- Books, Literature, and Writing»
- Commercial & Creative Writing
Unicorn: Where the word comes from
Where do Unicorns come from?
Theory about unicorn
Today you'll find out about the history of the word 'unicorn' and where many people propose it comes from. This is a genuine theory as told by a university professor in the UK (and by many other people, too) that highlights language and its propensity for change.
A Product of Reanalysis
According to some, unicorn is a product of reanalysis. 'What is reanalysis?' I hear you say. Reanalysis is a linguistic process by which one word turns in to another due to misunderstanding, mishearing, or mistranslation. It can be likened to a game of Chinese Whispers to some extent.
I have recently been convinced that reanalysis is how the word unicorn came about in the English language. Sat in a crowded university theatre, I listened to a professor explain how unicorn really came to be (according to him)...
The word unicorn has its roots in French grammar and can be understood as a result of simple reanalysis. Originally in French, the noun 'licorne' was a word that referred to a mythical, white, one-horned, horse-like creature - what we know today as the unicorn.
Step 1: Licorne > icorne
Licorne was - and still is - the French word for unicorn. Used in writing and in speech when telling myths to children, lichen referred to the mythical horse-like creature. It's from this, that the reanalysis begins.
English speakers mix with French speakers through trade, politics, government and other areas and activities and the languages are used by each respective native. It's here that the opportunity for reanalysis arises. The word 'licorne' is not a common one - it's not a French word than an Englishman would be required to know in order to conduct business with a Frenchman. Therefore, on hearing 'licorne' as English native may apply their knowledge of the French grammar system, specifically the different forms of 'the' - 'le' (masculine singular), 'la' (feminine singular) and 'les' (plural). The Englishman would likely need to know, in order to effectively conduct business with a Frenchman, that the French singular article, regardless of gender, is shortened preceding a vowel; in 'l'anniversaire', for example.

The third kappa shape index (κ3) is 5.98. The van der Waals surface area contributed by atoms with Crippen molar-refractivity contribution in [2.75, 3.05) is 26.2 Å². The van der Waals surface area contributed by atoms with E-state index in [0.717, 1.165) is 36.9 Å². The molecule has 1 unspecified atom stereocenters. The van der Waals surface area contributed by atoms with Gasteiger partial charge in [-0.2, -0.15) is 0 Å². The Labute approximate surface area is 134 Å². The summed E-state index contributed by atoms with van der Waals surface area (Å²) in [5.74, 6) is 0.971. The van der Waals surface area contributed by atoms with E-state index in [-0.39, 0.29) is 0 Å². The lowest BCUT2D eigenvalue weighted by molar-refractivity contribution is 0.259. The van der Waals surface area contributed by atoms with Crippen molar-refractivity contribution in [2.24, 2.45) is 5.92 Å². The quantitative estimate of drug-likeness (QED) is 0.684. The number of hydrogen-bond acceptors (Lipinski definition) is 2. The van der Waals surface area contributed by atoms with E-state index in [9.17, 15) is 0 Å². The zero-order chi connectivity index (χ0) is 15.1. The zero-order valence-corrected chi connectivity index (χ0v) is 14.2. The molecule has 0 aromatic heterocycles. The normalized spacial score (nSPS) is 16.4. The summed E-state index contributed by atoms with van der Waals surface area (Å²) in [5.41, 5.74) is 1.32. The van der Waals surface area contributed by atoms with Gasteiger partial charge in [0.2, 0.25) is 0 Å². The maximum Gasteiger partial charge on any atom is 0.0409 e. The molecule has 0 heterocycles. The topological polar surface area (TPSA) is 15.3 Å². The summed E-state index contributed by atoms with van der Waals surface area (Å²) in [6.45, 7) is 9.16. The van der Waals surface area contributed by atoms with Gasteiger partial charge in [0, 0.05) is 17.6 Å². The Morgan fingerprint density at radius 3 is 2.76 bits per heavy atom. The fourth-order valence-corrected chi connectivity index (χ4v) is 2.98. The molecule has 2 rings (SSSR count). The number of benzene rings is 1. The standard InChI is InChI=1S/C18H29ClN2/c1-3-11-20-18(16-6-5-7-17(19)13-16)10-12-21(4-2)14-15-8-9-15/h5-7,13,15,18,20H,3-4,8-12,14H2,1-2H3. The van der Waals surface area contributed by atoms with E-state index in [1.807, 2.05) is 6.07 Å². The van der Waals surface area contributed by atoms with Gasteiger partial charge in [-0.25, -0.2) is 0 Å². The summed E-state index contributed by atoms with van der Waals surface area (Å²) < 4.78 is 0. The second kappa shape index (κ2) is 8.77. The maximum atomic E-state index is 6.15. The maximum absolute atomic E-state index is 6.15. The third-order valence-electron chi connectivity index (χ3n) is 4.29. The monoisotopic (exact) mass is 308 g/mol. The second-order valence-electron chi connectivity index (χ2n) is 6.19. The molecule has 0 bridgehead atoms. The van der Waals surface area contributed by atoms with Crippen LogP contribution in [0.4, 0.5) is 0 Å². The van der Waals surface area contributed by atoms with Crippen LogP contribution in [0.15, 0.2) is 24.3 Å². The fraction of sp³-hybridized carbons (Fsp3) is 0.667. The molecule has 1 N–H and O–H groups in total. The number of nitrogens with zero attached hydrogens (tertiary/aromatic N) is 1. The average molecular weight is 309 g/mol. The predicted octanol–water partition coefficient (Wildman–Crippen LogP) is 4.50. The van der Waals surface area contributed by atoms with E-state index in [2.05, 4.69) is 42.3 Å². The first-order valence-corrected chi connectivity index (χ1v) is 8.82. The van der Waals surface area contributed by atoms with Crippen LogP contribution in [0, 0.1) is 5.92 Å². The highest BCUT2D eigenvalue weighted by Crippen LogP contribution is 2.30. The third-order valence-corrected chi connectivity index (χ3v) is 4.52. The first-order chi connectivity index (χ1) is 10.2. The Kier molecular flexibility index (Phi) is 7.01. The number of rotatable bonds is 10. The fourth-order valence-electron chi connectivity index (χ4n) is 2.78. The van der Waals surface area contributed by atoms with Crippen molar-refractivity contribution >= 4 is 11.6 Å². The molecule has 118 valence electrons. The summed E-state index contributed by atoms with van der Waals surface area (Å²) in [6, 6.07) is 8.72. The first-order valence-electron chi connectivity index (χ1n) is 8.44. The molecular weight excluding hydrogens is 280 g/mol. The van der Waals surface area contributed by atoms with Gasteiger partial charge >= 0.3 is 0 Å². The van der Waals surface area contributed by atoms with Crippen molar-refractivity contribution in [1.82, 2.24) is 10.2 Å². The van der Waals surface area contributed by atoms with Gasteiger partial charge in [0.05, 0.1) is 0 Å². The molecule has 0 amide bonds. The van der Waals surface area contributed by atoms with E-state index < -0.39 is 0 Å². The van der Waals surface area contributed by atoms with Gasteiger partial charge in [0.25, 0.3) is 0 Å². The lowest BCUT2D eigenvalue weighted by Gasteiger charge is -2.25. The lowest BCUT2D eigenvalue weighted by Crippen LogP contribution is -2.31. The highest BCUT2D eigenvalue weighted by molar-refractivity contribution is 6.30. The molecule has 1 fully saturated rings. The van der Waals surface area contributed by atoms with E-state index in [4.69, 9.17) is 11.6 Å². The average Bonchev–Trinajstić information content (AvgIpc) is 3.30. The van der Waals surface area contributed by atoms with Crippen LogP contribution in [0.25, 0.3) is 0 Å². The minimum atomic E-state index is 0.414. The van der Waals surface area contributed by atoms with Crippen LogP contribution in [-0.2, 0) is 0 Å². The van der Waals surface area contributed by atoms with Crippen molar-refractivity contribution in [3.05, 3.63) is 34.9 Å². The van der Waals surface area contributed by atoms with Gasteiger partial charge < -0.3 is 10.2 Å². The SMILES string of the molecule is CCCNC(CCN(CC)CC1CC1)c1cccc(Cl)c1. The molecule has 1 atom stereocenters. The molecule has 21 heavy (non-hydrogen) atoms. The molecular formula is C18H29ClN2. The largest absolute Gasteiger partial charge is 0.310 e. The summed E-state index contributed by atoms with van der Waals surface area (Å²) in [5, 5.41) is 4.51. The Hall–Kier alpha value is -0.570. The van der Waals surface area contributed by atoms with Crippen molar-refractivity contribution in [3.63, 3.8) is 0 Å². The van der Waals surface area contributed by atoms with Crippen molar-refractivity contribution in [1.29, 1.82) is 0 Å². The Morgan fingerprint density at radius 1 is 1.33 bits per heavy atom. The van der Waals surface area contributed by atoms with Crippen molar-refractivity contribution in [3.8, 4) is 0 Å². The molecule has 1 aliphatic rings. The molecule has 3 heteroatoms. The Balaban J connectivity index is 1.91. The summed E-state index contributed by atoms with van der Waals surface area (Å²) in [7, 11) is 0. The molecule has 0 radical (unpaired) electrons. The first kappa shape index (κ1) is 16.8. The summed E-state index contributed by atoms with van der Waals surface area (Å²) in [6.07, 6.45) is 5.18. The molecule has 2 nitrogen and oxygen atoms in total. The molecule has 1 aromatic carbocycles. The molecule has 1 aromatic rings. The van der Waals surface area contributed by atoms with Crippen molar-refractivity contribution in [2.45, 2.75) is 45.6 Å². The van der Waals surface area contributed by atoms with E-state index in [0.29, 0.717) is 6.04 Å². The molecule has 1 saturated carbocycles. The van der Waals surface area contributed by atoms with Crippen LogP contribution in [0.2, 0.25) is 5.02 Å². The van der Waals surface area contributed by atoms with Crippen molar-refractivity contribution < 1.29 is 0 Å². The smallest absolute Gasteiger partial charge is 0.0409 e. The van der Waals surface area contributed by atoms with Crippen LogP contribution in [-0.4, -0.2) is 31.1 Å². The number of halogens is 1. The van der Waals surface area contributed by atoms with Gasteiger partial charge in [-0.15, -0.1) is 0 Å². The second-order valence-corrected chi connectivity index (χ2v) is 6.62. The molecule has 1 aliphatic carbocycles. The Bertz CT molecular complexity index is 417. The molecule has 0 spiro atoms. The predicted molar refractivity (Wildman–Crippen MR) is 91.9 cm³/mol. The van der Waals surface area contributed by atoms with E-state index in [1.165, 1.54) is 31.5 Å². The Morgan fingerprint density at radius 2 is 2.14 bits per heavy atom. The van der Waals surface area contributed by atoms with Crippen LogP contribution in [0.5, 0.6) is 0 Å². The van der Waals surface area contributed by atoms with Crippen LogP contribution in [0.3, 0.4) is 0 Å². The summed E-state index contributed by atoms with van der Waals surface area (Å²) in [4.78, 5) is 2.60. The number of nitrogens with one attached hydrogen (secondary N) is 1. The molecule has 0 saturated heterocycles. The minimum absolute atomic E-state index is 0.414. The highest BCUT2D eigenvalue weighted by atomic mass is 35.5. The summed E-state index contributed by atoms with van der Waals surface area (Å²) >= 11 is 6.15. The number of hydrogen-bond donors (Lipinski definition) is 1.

On hearing 'la licorne' it is quite possible than a native English speaker would mistakenly translate this to 'the the unicorn', assuming the speaker had conducted a false start - saying 'la' and then correcting themselves by shortening. In doing so, the Englishman then translates 'lichen' to be 'l'icorne'. It is here that the French word for unicorn, 'licorne', is mistaken to be 'icorne'.
Icorne to Unicorne to Unicorn
Step 2: Icorne > unicorne
So, now we have an Englishman who thinks the French for unicorn is in fact 'icorne'. One day, for whatever reason, he begins to speak to a Frenchman about unicorns in general. There's no need to use a definite artice - he doesn't need to say 'l'icorne', he needs the French equivalent of 'a unicorn'. This, he believes, is 'une icorne' (you'll know from reading this Hub, that it's supposed to be 'une licorne'. It's clear by now that reanalysis has taken place. For the Englishman, the French word for this white, mythical creature is known to be 'icorne', and this is now ingrained in him.
Step 3: Une icorne > unicorn
Reanalysis has now occurred. The Englishman who tries his best to talk about unicorns to his French acquaintance has unfortunately completley miss the target. The Englishman tells his English speaking friends about this white mythical horse-like creature and says 'une icorne'. His friends, English speakers, have no understanding of French grammar and assume 'une icorne' is all one whole word. This word comes to be know, on paper, as 'unicorn'.
It may seem a little farfetched to you, but it does make sense overall. To summarise, here are the steps taken to get from licorne to unicorn.
- Licorne (noun for mythical horse-like creature with one horn)
- La licorne (refers to 'the one horned mythical creature that looks like a horse')
- L'icorne (La licorne is mistaken for a false start and a non-French native reanalyses to l'icorne, thinking he has recognised the false start
- Icorne (if the Englishman thinks l'icorne means the unicorn, then icorne means just 'unicorn' - but wait, you always need an article to accompany a noun in French)
- Une icorne (indefinite article + unicorn, basically means 'unicorn')
- Unicorn (English people begin using this word to mean the white, one-horned, horse-like creature we recognise today)
So as you can see, there are only 6 key steps to the change from Licorne to Unicorn. This will have taken years - decades even - to happen. This theory is actually one that is taught at a number of universities in the UK, as part of sociolinguists modules. it demonstrates the effects of language contact and contextualises language change in a way that captures the minds and imaginations of students.
like it or loathe it, this theory is more than probable, given it is supported by university researchers and lecturers. What do you think?